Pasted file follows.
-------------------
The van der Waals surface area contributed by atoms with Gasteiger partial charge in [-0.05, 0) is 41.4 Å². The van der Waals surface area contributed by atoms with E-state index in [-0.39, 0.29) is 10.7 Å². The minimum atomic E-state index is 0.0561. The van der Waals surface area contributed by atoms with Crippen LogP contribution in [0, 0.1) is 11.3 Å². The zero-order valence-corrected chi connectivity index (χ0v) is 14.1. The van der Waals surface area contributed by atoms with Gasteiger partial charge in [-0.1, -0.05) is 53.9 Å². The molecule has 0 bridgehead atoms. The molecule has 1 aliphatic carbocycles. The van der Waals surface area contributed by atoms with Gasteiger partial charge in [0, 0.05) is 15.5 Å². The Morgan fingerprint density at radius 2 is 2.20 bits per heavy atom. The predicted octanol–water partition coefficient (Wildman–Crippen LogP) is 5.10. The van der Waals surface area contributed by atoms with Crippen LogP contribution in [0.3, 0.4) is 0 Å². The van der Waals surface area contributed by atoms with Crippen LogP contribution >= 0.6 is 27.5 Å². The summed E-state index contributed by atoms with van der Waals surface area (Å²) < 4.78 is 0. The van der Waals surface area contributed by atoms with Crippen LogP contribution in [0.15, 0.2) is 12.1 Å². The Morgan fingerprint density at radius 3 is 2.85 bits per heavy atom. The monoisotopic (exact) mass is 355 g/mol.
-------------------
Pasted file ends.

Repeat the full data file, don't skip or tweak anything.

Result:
The van der Waals surface area contributed by atoms with Gasteiger partial charge in [-0.05, 0) is 41.4 Å². The van der Waals surface area contributed by atoms with E-state index in [-0.39, 0.29) is 10.7 Å². The minimum atomic E-state index is 0.0561. The van der Waals surface area contributed by atoms with Crippen LogP contribution in [0, 0.1) is 11.3 Å². The zero-order valence-corrected chi connectivity index (χ0v) is 14.1. The van der Waals surface area contributed by atoms with Gasteiger partial charge in [-0.1, -0.05) is 53.9 Å². The molecule has 0 bridgehead atoms. The molecule has 1 aliphatic carbocycles. The van der Waals surface area contributed by atoms with Gasteiger partial charge in [0, 0.05) is 15.5 Å². The Morgan fingerprint density at radius 2 is 2.20 bits per heavy atom. The predicted octanol–water partition coefficient (Wildman–Crippen LogP) is 5.10. The van der Waals surface area contributed by atoms with Crippen LogP contribution in [0.3, 0.4) is 0 Å². The van der Waals surface area contributed by atoms with Crippen LogP contribution >= 0.6 is 27.5 Å². The summed E-state index contributed by atoms with van der Waals surface area (Å²) < 4.78 is 0. The van der Waals surface area contributed by atoms with Crippen LogP contribution in [0.15, 0.2) is 12.1 Å². The Morgan fingerprint density at radius 3 is 2.85 bits per heavy atom. The monoisotopic (exact) mass is 355 g/mol.